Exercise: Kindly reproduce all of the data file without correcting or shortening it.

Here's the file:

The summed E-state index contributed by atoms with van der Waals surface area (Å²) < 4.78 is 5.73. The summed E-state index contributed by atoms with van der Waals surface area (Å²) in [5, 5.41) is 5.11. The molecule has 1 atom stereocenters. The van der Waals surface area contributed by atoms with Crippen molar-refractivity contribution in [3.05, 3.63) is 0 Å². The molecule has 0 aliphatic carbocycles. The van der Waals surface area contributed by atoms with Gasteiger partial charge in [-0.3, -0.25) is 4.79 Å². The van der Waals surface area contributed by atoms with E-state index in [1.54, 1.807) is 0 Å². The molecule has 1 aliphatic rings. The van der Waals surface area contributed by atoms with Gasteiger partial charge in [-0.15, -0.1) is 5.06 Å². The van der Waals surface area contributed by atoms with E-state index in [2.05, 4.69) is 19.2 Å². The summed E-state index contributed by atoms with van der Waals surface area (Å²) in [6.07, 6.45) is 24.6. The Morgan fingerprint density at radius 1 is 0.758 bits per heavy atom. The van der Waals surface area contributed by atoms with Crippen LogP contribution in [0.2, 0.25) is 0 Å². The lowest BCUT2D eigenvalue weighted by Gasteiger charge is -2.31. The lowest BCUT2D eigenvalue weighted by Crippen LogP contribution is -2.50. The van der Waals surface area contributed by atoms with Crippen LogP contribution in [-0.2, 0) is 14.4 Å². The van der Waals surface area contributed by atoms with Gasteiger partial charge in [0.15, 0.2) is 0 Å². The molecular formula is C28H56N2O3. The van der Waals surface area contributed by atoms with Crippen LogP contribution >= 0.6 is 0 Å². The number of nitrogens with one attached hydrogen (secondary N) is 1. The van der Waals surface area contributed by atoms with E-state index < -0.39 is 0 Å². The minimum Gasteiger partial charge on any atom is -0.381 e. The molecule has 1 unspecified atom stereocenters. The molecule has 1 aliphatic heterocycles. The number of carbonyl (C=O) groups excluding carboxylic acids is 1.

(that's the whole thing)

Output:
The summed E-state index contributed by atoms with van der Waals surface area (Å²) < 4.78 is 5.73. The summed E-state index contributed by atoms with van der Waals surface area (Å²) in [5, 5.41) is 5.11. The molecule has 1 atom stereocenters. The van der Waals surface area contributed by atoms with Crippen molar-refractivity contribution in [3.05, 3.63) is 0 Å². The molecule has 0 aliphatic carbocycles. The van der Waals surface area contributed by atoms with Gasteiger partial charge in [-0.3, -0.25) is 4.79 Å². The van der Waals surface area contributed by atoms with E-state index in [1.54, 1.807) is 0 Å². The molecule has 1 aliphatic rings. The van der Waals surface area contributed by atoms with Gasteiger partial charge in [-0.15, -0.1) is 5.06 Å². The van der Waals surface area contributed by atoms with E-state index in [2.05, 4.69) is 19.2 Å². The summed E-state index contributed by atoms with van der Waals surface area (Å²) in [6.07, 6.45) is 24.6. The Morgan fingerprint density at radius 1 is 0.758 bits per heavy atom. The van der Waals surface area contributed by atoms with Crippen LogP contribution in [0.2, 0.25) is 0 Å². The lowest BCUT2D eigenvalue weighted by Gasteiger charge is -2.31. The lowest BCUT2D eigenvalue weighted by Crippen LogP contribution is -2.50. The van der Waals surface area contributed by atoms with Crippen LogP contribution in [-0.2, 0) is 14.4 Å². The van der Waals surface area contributed by atoms with Gasteiger partial charge in [0.15, 0.2) is 0 Å². The molecular formula is C28H56N2O3. The van der Waals surface area contributed by atoms with Crippen LogP contribution >= 0.6 is 0 Å². The number of nitrogens with one attached hydrogen (secondary N) is 1. The van der Waals surface area contributed by atoms with E-state index < -0.39 is 0 Å². The minimum Gasteiger partial charge on any atom is -0.381 e. The molecule has 1 unspecified atom stereocenters. The molecule has 1 aliphatic heterocycles. The number of carbonyl (C=O) groups excluding carboxylic acids is 1.